December 8, 2017
In 2012, Congress passed legislation providing both radio spectrum and initial funding for FirstNet, a nationwide network of wireless broadband, for use by public safety agencies. After completing a Request for Proposal (RFP) process, AT&T was selected as the prime contractor to build FirstNet. Each state and U.S. territory has the option to opt-out of FirstNet and use another contractor for the Radio Access Network (RAN), but these alternative RANs must adhere to standards and be completely interoperable with the primary network. The question of how to test for this interoperability remains open, as is the question of who will define the interoperability standard.
Governors of 50 states and six U.S. territories have until the end of this month to opt-out or opt-in. If they do nothing, this results in an automatic opt-in. Not surprisingly, competitors to AT&T, namely Verizon Wireless and Rivada Networks, have been making the case for states to use alternative RANs.
What will happen if a state chooses an alternative RAN? Because interoperability is a core mission for the FirstNet project, alternative RANs must be tested to ensure 100% compatibility with the opt-in network. Regardless of who authors it, an interoperability standard will have to be written and approved by stakeholders, likely under the guidance of the National Institute of Standards and Technology (NIST) and National Telecommunications and Information Administration (NTIA). Despite the fact that it leads and controls the 4G/LTE standard on which FirstNet is based, it is highly unlikely that 3GPP, a global organization, will take on definition of FirstNet interoperability – this will end up being a U.S. effort.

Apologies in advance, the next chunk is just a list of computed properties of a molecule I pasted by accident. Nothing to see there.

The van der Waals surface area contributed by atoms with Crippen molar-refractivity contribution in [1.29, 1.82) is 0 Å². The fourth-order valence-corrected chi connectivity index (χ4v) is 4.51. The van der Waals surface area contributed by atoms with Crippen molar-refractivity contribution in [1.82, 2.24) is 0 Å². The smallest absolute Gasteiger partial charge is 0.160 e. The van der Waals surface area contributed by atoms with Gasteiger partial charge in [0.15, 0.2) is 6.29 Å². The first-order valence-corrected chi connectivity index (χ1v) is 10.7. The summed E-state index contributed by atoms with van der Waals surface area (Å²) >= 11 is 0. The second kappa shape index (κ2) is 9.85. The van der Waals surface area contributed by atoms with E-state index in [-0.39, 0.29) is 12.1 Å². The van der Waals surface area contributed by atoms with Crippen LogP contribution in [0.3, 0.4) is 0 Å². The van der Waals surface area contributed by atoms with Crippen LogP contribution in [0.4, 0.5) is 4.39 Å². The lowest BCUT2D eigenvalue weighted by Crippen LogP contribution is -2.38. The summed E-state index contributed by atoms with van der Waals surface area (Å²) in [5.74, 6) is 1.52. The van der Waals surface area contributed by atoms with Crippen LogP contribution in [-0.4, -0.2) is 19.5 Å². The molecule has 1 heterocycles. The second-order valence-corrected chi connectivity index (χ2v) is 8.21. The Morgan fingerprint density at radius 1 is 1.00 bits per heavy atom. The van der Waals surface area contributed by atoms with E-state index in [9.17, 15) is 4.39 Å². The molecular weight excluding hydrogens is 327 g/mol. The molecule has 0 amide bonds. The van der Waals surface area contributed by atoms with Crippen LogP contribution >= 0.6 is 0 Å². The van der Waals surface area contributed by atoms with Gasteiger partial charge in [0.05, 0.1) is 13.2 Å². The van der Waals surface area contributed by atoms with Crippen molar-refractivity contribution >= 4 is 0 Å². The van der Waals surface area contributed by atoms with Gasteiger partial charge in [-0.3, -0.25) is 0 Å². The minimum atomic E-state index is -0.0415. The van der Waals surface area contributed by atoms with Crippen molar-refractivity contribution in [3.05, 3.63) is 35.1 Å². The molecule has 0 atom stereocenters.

Once an interoperability standard is defined, a test plan will be developed. This will require an extensive amount of laboratory and field work to ensure that the alternative RAN’s LTE uplink and downlink will work with user equipment from the opt-in network. Testing of user equipment in Direct Mode (which allows user-to-user communication, without a network) will also be done.
Investment in Test
The level of effort in this cannot be underestimated. States that believe they will save money by using an alternative RAN must factor in the added expense of people and management needed to realize those savings. Reducing those costs will require an investment in test equipment that can multiply the effectiveness of field test personnel and allow them to test more sites in less time.
Fortunately, Anritsu already has portable tools to field test FirstNet. The LMR Master™ S412E Land Mobile Radio Modulation Analyzer (figure 1) was designed from Day One to field test both digital narrowband and LTE systems.
We invite you to review our thought leadership on this topic by reading our Effectively Testing 700 MHz Public Safety LTE Broadband and P25 Narrowband Networks and The Impact of LTE on the LMR Industry white papers, as well as an application note entitled Receiver Blocking Analysis.
You can also visit the Anritsu website for additional materials, as well as contact information to learn more about how the LMR Master handheld analyzer can help make FirstNet a reality.